For example, at times one sees the performers readying themselves for performance, warming up, or just relaxing in their own private spaces, as if glimpsed by webcam. By contrast, at other times Nicholas and I meet in an imagined performance space which combines a feeling of an empty concert hall with a sound stage, (the empty chairs and pixilated projections) in which we perform together. Sometimes the two worlds collide and combine, as in Graceful Ghost, where we occasionally switch places, passing through these different worlds, real and imagined. Though we’re not always face to face or feeling someone’s touch or the warmth of their breath, we are deeply connected.
Continue Reading

 The creative team: I first got to know Philip Glass when I toured with his Book of Longing, a song cycle based on Leonard Cohen’s poetry. There was a moment mid-show when the violin took center-stage for a fast and furious solo, “I Enjoyed the Laughter.” I found it passionate and lyrical in a way that I hadn’t heard in Philip’s music before, like J.S. Bach played backwards! Incidentally, ‘Laughter” was only about 90 seconds long, but night after night, I kept coming off stage thinking, “That was amazing—I want a whole piece!” I think it was after a show in Wellington, NZ that I asked Philip to flesh out that solo, and here it is, a major work: Partita for Solo Violin. 

On that Book of Longing tour, Leonard Cohen would join us now and then for performances. Leonard’s poetry was an inspiration for me in creating Portals. Whether addressing an estranged wife, God, or Hank Williams, his words go straight to the heart of the matter with pathos and humor.

I first collaborated with Benjamin Millepied a few years back, on a piece for NY City Ballet called Double Aria. More recently, as we worked together on the movie Black Swan, my admiration for his sense of flow and space deepened, and I knew that he would be a great collaborator on Portals. I should say that all of the music on this program was composed for concert performance, but finding Philip’s music not only aurally evocative, but visually as well, we were inspired to pair his music with visual movement. When we arrived at Copland House at Merestead to shoot the dance films, we were enchanted by this beautifully light, but slightly haunted, space, a uniquely metaphorical embodiment of the ephemeral nature of the internet and digital communication.

I first met Fred Child in the studios of Performance Today, but I really got to know him rafting on the Colorado River. Fred is in familiar territory as host and MC of Portals, presiding over the evening with his usual aplomb. I am also deeply indebted to Nicholas Britell, whom I have known for years, not only for his poetic and inspired performances in Portals, but also for all of his help and skillful hand in producing the audio tracks for Portals. And finally, the wonderfully talented and imaginatively spontaneous Kate Hackett became an important partner in this project and helped immensely in the realization of my vision.

My heartfelt thanks to them all!


Thursday, January 19, 2017, 7:30pm
TPT Street Space, Saint Paul


Tickets are $30 each. General admission.
Purchase all five concerts in this series and save $5 per ticket. Choose your three favorites and save $2 per ticket.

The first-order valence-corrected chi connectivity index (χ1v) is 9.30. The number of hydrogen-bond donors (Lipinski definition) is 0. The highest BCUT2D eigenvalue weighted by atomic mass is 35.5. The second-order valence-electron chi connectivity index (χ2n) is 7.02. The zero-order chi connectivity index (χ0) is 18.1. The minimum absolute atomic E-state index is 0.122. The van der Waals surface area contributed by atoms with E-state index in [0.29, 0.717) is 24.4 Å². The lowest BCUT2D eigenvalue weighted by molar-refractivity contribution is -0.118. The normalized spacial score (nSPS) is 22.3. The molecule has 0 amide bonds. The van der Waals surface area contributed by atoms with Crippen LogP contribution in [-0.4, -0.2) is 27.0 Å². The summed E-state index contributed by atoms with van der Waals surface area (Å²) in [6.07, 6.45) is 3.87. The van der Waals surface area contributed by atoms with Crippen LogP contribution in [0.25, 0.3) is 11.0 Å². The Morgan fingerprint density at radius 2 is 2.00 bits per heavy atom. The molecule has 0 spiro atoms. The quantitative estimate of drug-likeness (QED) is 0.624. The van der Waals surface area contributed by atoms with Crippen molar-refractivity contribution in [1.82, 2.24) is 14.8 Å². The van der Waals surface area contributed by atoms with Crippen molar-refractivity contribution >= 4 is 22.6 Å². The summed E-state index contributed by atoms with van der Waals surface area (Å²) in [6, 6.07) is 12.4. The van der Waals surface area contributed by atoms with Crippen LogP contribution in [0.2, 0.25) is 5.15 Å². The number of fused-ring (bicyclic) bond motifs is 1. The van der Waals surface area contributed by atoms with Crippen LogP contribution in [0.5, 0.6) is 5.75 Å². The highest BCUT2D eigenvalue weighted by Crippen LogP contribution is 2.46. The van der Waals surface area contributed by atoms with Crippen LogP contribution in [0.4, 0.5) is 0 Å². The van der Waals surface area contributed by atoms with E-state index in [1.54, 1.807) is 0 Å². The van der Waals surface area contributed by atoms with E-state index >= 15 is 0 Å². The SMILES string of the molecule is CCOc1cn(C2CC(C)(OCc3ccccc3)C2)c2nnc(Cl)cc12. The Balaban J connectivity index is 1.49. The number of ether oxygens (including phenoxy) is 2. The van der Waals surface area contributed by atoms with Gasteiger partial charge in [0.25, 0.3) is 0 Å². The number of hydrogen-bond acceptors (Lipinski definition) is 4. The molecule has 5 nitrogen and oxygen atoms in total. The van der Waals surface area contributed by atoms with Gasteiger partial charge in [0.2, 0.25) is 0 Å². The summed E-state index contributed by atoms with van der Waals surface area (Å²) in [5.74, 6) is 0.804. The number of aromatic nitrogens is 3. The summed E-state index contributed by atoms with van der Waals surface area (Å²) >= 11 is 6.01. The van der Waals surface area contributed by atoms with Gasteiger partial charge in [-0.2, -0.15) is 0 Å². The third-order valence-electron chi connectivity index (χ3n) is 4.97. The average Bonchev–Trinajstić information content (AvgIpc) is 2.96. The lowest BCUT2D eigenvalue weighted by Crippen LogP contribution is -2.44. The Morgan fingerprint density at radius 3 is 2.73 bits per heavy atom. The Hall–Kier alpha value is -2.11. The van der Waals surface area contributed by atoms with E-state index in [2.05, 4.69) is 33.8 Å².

Purchase a Package Purchase Single Tickets

or call 651.292.3268

 Tell Your Friends!

Already have your tickets? Help us spread the word by RSVPing on Facebook or sharing on Twitter. 
RSVP on Facebook
Tell your friends on Twitter



Expect a combination of music, film and dance including a work for solo violin by Philip Glass (written for Fain), film choreographed and directed by Black Swan’s Benjamin Millepied, the music of Pulitzer Prize winning composers Aaron Jay Kernis, William Bolcom, and Kevin Puts, and the acclaimed Nico Muhly and Lev Zhurbin, all interwoven with films by Kate Hackett and spoken-word poetry by Leonard Cohen, read by radio personality Fred Child.  

Concert length is estimated to be 2 hours with one intermission.

Please join us immediately following this event for a Q&A with Tim Fain hosted by Fred Child, host of NPR’s Performance Today.

Explore More

Tim Fain on Facebook

Tim Fain on Twitter

Tim Fain on Instagram

Tim Fain on the Web

Portals Project on the Web

An ingeniously practical show that Fain can take on tour, unencumbered by much more than a laptop. His goal is to find new ways to frame the music, and in that he succeeded admirably. It was the music, conveyed through Fain’s warm, beautifully centered tone; expressive and varied vibrato; and matter-of-fact virtuosity, that commanded the attention. He expanded the show’s purview by including poetry interludes in which Fred Child read works by Leonard Cohen, often appearing on the screen framed in a Web browser page or on a laptop or an iPad. Several movements of the Glass — a rugged, seven-movement suite that draws on both the intensity of Bach’s solo violin music and Mr. Glass’s patent use of repetition — were mated to quirkily narrative, athletic dance sequences, choreographed by Benjamin Millepied.

The New York Times

Violinist Tim Fain plays like a virtuoso and thinks like a cinematographer. The show, Portals, is a smart mix of sound and vision for the Facebook vision who love Bjork and Beethoven with equal ardor.

Vanity Fair